Former Esquimalt municipal hall coming down despite protests

Old buildings to be torn down in August

Despite a last-ditch effort by some Esquimalt residents to spare the township’s former municipal hall from demolition, it will be torn down by the end of August.

“It’s a sad day for arts and heritage in Esquimalt,” said Esquimalt resident and artist Colin MacLock. “(Mayor and council are) stewards of our heritage buildings. This is like shooting themselves in the foot.”

The hall has long been on the chopping block to pave the way for development of the village core, but before council decided Monday night to award a deconstruction contract, MacLock and Victoria College of Art president Peter Such said the college could host arts classes in the vacant building.

Council was divided over whether to demolish the buildings this summer or delay work until 2012 until Coun. Lynda Hundleby changed her mind about postponing the project.

“It’s probably a little late, but it sounds wonderful,” Hundleby said of community interest  in using the building as part of the arts college.

Council voted 4-2 to award the deconstruction contract to Saanich-based H.L. Demolition and Waste Management, with opposition from Councillors Bruce McIldoon and Alison Gaul.

“You knock down the community’s last heritage building, then now (the current municipal hall) becomes the heritage building,” said McIldoon.

Despite Such’s assertion that restoration of the 1929 hall would be minimal, a 1998 report to the township estimated that by 2005 hall upgrades and repair would cost $800,000.

“I believe that building is long past its time,” said Coun. Meagan Brame, noting to the expense required to upgrade accessibility features in the building, which also requires electrical and seismic upgrades and is ridden with mould, dust and asbestos.

As part of the demolition package, the company will destroy five municipal buildings, including homes on Lampson and Fraser streets, the old hall and former public works and storage buildings for about $347,000, plus tax. Grass will be planted in their place.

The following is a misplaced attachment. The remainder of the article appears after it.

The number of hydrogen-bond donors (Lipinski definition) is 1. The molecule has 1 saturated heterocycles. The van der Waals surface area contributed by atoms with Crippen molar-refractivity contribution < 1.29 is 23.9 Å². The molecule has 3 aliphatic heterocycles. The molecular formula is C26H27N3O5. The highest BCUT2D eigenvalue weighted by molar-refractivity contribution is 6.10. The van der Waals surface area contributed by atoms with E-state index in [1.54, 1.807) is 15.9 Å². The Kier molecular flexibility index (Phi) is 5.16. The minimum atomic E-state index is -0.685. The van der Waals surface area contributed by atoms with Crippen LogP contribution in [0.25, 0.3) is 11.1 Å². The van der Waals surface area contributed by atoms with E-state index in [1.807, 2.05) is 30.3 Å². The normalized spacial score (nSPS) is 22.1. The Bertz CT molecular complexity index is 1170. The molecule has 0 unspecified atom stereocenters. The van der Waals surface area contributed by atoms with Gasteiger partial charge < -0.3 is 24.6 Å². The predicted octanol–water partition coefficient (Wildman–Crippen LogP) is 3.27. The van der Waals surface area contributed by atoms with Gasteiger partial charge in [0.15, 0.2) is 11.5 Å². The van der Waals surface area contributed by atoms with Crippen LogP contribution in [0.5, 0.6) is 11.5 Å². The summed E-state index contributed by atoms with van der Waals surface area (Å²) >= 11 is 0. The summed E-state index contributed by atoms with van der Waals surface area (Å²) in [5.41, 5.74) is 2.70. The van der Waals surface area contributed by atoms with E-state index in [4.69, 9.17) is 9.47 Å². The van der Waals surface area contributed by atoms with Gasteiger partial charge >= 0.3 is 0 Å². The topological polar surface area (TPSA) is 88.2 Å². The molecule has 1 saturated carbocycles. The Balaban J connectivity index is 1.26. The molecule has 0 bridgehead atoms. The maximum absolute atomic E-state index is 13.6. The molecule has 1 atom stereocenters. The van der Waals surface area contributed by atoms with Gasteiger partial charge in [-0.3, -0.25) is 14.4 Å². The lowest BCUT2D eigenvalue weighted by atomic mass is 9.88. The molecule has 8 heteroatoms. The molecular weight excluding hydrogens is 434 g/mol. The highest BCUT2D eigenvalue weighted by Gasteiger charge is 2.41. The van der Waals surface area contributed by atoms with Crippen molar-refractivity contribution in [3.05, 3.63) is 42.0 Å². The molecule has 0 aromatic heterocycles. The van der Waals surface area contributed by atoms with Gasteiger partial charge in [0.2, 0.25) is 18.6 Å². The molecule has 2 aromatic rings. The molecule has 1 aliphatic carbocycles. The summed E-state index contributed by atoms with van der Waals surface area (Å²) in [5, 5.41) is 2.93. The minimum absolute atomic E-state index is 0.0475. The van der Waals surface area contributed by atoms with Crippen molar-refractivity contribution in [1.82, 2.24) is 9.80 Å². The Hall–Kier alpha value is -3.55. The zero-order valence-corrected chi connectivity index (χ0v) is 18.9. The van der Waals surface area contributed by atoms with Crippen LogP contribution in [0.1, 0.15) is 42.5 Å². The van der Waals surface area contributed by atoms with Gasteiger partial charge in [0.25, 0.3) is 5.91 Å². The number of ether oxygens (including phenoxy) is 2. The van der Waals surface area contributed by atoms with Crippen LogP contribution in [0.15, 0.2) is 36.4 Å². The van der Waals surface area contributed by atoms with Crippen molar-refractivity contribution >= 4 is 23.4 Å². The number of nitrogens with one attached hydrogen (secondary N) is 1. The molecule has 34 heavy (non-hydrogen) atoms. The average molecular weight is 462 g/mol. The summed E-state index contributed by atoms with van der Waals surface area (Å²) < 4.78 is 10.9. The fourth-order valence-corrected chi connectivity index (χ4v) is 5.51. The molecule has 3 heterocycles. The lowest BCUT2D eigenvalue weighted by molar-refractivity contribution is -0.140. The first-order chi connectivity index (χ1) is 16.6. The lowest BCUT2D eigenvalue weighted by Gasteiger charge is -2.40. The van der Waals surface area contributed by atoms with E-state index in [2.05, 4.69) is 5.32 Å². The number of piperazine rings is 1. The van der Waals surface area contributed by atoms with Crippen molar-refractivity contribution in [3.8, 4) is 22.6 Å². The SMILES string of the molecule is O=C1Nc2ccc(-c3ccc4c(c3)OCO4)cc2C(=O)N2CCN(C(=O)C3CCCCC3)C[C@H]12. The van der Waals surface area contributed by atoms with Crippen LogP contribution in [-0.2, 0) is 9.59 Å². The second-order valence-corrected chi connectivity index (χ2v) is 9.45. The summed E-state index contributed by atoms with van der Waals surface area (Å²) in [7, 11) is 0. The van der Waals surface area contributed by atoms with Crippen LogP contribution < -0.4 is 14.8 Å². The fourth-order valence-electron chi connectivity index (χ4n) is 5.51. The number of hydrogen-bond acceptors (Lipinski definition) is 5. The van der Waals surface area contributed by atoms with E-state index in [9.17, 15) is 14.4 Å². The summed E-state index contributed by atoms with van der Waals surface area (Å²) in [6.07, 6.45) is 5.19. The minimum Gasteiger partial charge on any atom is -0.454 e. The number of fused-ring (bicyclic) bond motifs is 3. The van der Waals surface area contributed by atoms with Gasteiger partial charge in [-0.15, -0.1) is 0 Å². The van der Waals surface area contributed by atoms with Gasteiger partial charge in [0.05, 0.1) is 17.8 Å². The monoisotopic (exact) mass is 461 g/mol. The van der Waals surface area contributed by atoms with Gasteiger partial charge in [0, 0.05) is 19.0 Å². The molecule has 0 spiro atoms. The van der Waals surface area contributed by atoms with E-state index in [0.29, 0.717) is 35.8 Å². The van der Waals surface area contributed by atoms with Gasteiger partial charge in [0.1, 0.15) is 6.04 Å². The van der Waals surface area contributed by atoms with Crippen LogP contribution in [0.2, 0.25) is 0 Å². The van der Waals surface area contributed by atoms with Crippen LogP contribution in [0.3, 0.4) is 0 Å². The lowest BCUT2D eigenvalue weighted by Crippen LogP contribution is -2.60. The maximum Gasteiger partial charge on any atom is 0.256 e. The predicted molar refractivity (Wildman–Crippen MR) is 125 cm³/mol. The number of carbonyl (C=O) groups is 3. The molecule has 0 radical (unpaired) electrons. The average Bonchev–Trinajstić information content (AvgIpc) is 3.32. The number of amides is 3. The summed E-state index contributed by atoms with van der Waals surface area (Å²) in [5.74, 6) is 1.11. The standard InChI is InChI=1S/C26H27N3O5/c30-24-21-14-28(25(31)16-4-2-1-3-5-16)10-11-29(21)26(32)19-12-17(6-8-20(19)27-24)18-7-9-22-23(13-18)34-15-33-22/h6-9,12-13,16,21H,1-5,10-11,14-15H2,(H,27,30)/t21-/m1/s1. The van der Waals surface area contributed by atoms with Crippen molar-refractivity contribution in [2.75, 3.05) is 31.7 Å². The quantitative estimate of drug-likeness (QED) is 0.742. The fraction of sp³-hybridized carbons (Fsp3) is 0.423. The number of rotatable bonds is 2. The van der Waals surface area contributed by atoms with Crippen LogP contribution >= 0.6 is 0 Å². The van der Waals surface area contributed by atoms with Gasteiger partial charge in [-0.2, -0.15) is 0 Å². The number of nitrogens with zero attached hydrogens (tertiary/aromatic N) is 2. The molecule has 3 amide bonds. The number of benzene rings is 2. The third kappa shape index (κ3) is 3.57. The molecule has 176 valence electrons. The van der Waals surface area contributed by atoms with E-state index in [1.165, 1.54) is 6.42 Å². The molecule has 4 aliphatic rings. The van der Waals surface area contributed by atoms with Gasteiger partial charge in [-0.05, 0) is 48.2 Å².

Demolition equipment is scheduled to arrive at the sites by early next week, and work will begin on the homes first, said Jeff Miller, Esquimalt’s director of engineering and public works, adding that the buildings are expected to be torn down by Aug. 31.

Once the buildings come down, contaminated land at the former public works site must undergo an environmental study. The assessment and cleanup plan have been budgeted to cost the township $75,000, and if grant money can be secured from the Federation of Canadian Municipalities, another $50,000.

“It could be a benign site, or maybe surprise, surprise, there could be something worse,” Miller said.

Just Posted

Downtown Victoria businesses cite parking issues as top challenge

A report put forward by the Downtown Victoria Business Association asked owners for input

Pair of Saanich fires, including one that resulted in a death, remain under investigation

Saanich Fire expect to wrap up investigation into Richmond Road Tuesday

Reserve, ride-share, be prepared: Tips from BC Ferries for travelling this Canada Day long weekend

Tips from BC Ferries for smooth sailing this Canada Day long weekend

Wind gusts turn away cruise ships from Victoria harbour

Weather conditions make docking difficult for large ships

Slow down for maintenance on the Malahat this week

Minor touch-ups and repairs scheduled Monday through Thursday

Video shows fireworks shot at swan in Alberta

Alberta Fish and Wildlife is investigating the incident in Grande Prairie

Should B.C. get rid of Daylight Saving Time?

The province wants to know, as state governments down south make the move

Air Canada reviewing how crew left sleeping passenger on parked plane

In a Facebook post, the woman said she woke up ‘all alone’ on a ‘cold dark’ aircraft

Canadians crash out of Women’s World Cup in 0-1 loss to Sweden

Canada missed a chance to tie the game on a penalty shot

Four-year-old boy assaulted at B.C. soccer game

It happened at a weekend tournament in Ashcroft

Two bear cubs saved near Revelstoke after mother hit by car

Conservation officers trapped the cubs and transported them to a wildlife sanctuary

Heroism medal for B.C. woman who tried to save wheelchair-bound man stuck on rail tracks

Julie Callaghan awarded Carnegie Medal from U.S.-based foundation for ‘extraordinary heroism’

B.C. students’ camping trip goes ahead despite tents getting stolen

Nanaimo businesses, school staff and parents ensure trip goes on

Only legal pot shop between Vancouver and Kamloops now open

Private cannabis store on Skwah land in Chilliwack is first B.C. licensee to be Indigenous owned

Most Read